Liv Strömquist explores sex, bodily shame, and the cultural life of the vulva in her bold book The Fruit Of Knowledge. ‘I don’t know if feminism can be saved,’ she tells Polyester founder Ione Gamble. ‘Maybe we have to abandon it.’

Liv Strömquist explores sex, bodily shame, and the cultural life of the vulva in her bold book The Fruit Of Knowledge. ‘I don’t know if feminism can be saved,’ she tells Polyester founder Ione Gamble. ‘Maybe we have to abandon it.’

Sugar, spice and all things nice — that’s what we’re told growing up that girls are made of. But while rhyming couplets and long division may be hammered into the national curriculum, two vital schools of learning are missing completely; the history of the female reproductive system, and femme sexuality.

One woman aiming to rewrite the history books is comics artist Liv Strömquist. Reaching adulthood in Sweden during the height of Riot Grrrl, Strömquist first took pen to paper as a creative approach to addressing gender inequality and has been working to educate women ever since. Her work – which ranges from illustrations for national newspapers, to printing out zines to distribute amongst friends – has been translated into over a dozen languages.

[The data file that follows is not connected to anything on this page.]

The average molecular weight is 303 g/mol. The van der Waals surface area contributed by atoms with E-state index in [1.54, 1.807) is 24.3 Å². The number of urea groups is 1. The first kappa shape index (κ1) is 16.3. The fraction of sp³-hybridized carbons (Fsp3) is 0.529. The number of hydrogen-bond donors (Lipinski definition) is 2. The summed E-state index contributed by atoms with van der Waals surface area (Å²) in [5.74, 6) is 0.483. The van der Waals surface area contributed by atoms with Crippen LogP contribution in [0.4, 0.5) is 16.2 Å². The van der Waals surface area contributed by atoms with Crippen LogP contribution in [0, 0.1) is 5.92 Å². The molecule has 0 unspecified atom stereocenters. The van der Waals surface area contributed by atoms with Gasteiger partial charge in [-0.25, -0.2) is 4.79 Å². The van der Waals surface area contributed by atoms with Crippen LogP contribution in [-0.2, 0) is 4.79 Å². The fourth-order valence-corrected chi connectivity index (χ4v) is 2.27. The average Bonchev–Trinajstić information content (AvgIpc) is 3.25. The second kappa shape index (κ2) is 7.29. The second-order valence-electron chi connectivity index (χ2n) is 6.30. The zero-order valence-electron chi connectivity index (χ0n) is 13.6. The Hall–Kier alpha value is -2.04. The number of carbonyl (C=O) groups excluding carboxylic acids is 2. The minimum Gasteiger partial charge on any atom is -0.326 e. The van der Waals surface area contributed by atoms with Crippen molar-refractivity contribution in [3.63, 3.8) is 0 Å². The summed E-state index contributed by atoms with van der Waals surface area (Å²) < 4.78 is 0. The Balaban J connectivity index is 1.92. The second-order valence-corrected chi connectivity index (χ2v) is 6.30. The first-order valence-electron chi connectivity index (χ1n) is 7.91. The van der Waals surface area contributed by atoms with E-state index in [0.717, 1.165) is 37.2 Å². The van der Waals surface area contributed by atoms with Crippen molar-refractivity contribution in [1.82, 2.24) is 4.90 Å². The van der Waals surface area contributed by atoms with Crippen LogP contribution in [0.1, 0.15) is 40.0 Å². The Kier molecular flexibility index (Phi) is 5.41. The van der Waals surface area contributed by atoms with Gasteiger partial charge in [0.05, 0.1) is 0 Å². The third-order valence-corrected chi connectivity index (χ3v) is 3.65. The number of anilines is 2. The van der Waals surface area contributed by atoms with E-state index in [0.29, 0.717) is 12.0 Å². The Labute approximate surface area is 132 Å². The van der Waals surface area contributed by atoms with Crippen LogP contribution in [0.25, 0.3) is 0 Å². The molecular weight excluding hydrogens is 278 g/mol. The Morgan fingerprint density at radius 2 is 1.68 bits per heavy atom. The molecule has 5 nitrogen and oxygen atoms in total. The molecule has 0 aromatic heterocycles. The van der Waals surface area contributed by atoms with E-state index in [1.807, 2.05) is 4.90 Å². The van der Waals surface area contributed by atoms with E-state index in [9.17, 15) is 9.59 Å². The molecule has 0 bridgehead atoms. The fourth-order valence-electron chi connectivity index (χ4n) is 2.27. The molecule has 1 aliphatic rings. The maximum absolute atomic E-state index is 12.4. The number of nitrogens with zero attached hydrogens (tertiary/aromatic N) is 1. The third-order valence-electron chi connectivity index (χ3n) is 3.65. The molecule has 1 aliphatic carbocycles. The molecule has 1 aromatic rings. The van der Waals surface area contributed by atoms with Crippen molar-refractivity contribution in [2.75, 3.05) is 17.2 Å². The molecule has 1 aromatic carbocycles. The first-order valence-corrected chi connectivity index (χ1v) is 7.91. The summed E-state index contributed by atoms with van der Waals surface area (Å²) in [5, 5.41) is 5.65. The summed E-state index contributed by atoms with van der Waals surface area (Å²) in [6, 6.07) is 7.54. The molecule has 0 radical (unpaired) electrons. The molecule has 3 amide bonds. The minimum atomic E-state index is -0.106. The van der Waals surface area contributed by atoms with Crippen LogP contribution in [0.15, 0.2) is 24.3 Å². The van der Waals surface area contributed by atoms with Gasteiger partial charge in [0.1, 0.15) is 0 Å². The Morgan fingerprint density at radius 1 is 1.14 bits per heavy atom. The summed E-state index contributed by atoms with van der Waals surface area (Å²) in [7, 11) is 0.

With her book Fruit of Knowledge, Strömquist takes a satirical approach to the ins and outs of the female experience, dispelling the harmful, misogynist myths that keep women feeling ashamed of their bodies and sexualities. And this year, the first English translation of Fruit of Knowledge finally hit our shelves. We caught up with the artist to discuss vulvas, fanzines, and what it’ll really take to alter societies backwards perspectives on women and our sex drives.

Why did you go for comics as your chosen medium?
I was making comics as a kid, because i really liked to draw and was also writing texts on my drawings. I was never a comic nerd as a child. My main interest when I was younger was writing fiction, but I always felt like I wasn’t good enough.

Comics, on the other hand, were something that I knew almost nothing about. I didn’t know any comic artists or what was considered to be good or bad in terms of comics. In that world, there are exactly the same ideas about what is considered to be a high-quality comic – but fortunately, I knew nothing about that.

You mention zine culture as an influence on your work – when did you first encounter it?
When I was 25 I had a flatmate who made her own zines, and I thought that it looked like a lot of fun so I made my own comic fanzine. The creativity came to me really easily, because there was no pressure. It’s not high brow culture, it’s more popular culture. I was very inspired by the DIY movement and the Riot Grrrls and Kathleen Hanna, I listened a lot to Bikini Kill and other feminist punk music which really inspired me, then I found out they made their own zines.